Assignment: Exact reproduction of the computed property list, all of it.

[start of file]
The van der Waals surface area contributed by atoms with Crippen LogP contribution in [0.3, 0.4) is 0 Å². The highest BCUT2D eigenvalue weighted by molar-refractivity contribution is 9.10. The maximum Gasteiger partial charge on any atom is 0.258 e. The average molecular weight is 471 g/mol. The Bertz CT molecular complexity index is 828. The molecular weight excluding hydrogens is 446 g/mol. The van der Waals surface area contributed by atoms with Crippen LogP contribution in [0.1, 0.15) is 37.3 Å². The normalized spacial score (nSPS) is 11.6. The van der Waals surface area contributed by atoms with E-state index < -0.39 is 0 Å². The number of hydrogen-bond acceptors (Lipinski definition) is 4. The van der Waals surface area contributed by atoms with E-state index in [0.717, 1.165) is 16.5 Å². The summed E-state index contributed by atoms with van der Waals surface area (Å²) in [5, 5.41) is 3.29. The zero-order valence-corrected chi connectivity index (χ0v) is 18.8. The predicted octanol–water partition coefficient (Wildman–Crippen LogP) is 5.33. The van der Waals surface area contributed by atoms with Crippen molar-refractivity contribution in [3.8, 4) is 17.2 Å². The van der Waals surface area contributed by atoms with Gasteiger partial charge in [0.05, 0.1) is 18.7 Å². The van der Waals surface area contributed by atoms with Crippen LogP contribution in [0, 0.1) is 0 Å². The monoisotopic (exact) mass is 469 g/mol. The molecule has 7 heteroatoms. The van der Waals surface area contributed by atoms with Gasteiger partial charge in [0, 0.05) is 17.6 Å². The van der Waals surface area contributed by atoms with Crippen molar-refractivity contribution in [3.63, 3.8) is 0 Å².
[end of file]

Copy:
The van der Waals surface area contributed by atoms with Crippen LogP contribution in [0.3, 0.4) is 0 Å². The highest BCUT2D eigenvalue weighted by molar-refractivity contribution is 9.10. The maximum Gasteiger partial charge on any atom is 0.258 e. The average molecular weight is 471 g/mol. The Bertz CT molecular complexity index is 828. The molecular weight excluding hydrogens is 446 g/mol. The van der Waals surface area contributed by atoms with Crippen LogP contribution in [0.1, 0.15) is 37.3 Å². The normalized spacial score (nSPS) is 11.6. The van der Waals surface area contributed by atoms with E-state index < -0.39 is 0 Å². The number of hydrogen-bond acceptors (Lipinski definition) is 4. The van der Waals surface area contributed by atoms with E-state index in [0.717, 1.165) is 16.5 Å². The summed E-state index contributed by atoms with van der Waals surface area (Å²) in [5, 5.41) is 3.29. The zero-order valence-corrected chi connectivity index (χ0v) is 18.8. The predicted octanol–water partition coefficient (Wildman–Crippen LogP) is 5.33. The van der Waals surface area contributed by atoms with Crippen molar-refractivity contribution in [3.8, 4) is 17.2 Å². The van der Waals surface area contributed by atoms with Gasteiger partial charge in [0.05, 0.1) is 18.7 Å². The van der Waals surface area contributed by atoms with Crippen LogP contribution in [0, 0.1) is 0 Å². The monoisotopic (exact) mass is 469 g/mol. The molecule has 7 heteroatoms. The van der Waals surface area contributed by atoms with Gasteiger partial charge in [0, 0.05) is 17.6 Å². The van der Waals surface area contributed by atoms with Crippen molar-refractivity contribution in [3.63, 3.8) is 0 Å².